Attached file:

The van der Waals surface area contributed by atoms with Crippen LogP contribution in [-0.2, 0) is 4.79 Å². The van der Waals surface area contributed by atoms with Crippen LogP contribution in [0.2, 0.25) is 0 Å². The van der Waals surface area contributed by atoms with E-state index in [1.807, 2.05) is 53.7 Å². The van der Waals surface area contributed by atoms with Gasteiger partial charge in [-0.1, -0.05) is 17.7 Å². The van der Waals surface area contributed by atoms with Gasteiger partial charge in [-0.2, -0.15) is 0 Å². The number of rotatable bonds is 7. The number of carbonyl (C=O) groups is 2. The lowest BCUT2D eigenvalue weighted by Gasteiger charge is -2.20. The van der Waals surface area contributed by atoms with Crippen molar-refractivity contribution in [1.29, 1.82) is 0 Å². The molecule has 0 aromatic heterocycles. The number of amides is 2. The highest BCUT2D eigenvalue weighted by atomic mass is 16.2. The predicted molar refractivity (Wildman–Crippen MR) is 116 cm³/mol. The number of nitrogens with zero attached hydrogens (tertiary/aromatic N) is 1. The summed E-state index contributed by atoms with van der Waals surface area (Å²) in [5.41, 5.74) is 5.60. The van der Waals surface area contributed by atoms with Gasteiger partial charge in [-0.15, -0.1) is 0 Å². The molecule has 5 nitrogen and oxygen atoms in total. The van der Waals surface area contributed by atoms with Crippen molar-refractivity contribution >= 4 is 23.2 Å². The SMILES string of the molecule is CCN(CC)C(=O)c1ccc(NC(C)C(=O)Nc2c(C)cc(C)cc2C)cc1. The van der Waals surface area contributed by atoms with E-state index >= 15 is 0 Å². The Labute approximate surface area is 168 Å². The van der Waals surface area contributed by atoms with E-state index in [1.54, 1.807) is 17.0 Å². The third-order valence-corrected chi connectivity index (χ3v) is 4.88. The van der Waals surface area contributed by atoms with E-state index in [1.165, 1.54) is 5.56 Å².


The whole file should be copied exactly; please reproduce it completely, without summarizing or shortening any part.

The van der Waals surface area contributed by atoms with Crippen LogP contribution in [-0.2, 0) is 4.79 Å². The van der Waals surface area contributed by atoms with Crippen LogP contribution in [0.2, 0.25) is 0 Å². The van der Waals surface area contributed by atoms with E-state index in [1.807, 2.05) is 53.7 Å². The van der Waals surface area contributed by atoms with Gasteiger partial charge in [-0.1, -0.05) is 17.7 Å². The van der Waals surface area contributed by atoms with Gasteiger partial charge in [-0.2, -0.15) is 0 Å². The number of rotatable bonds is 7. The number of carbonyl (C=O) groups is 2. The lowest BCUT2D eigenvalue weighted by Gasteiger charge is -2.20. The van der Waals surface area contributed by atoms with Crippen molar-refractivity contribution in [1.29, 1.82) is 0 Å². The molecule has 0 aromatic heterocycles. The number of amides is 2. The highest BCUT2D eigenvalue weighted by atomic mass is 16.2. The predicted molar refractivity (Wildman–Crippen MR) is 116 cm³/mol. The number of nitrogens with zero attached hydrogens (tertiary/aromatic N) is 1. The summed E-state index contributed by atoms with van der Waals surface area (Å²) in [5.41, 5.74) is 5.60. The van der Waals surface area contributed by atoms with Gasteiger partial charge in [-0.15, -0.1) is 0 Å². The molecule has 5 nitrogen and oxygen atoms in total. The van der Waals surface area contributed by atoms with Crippen molar-refractivity contribution >= 4 is 23.2 Å². The SMILES string of the molecule is CCN(CC)C(=O)c1ccc(NC(C)C(=O)Nc2c(C)cc(C)cc2C)cc1. The van der Waals surface area contributed by atoms with E-state index >= 15 is 0 Å². The Labute approximate surface area is 168 Å². The van der Waals surface area contributed by atoms with E-state index in [1.54, 1.807) is 17.0 Å². The third-order valence-corrected chi connectivity index (χ3v) is 4.88. The van der Waals surface area contributed by atoms with E-state index in [1.165, 1.54) is 5.56 Å².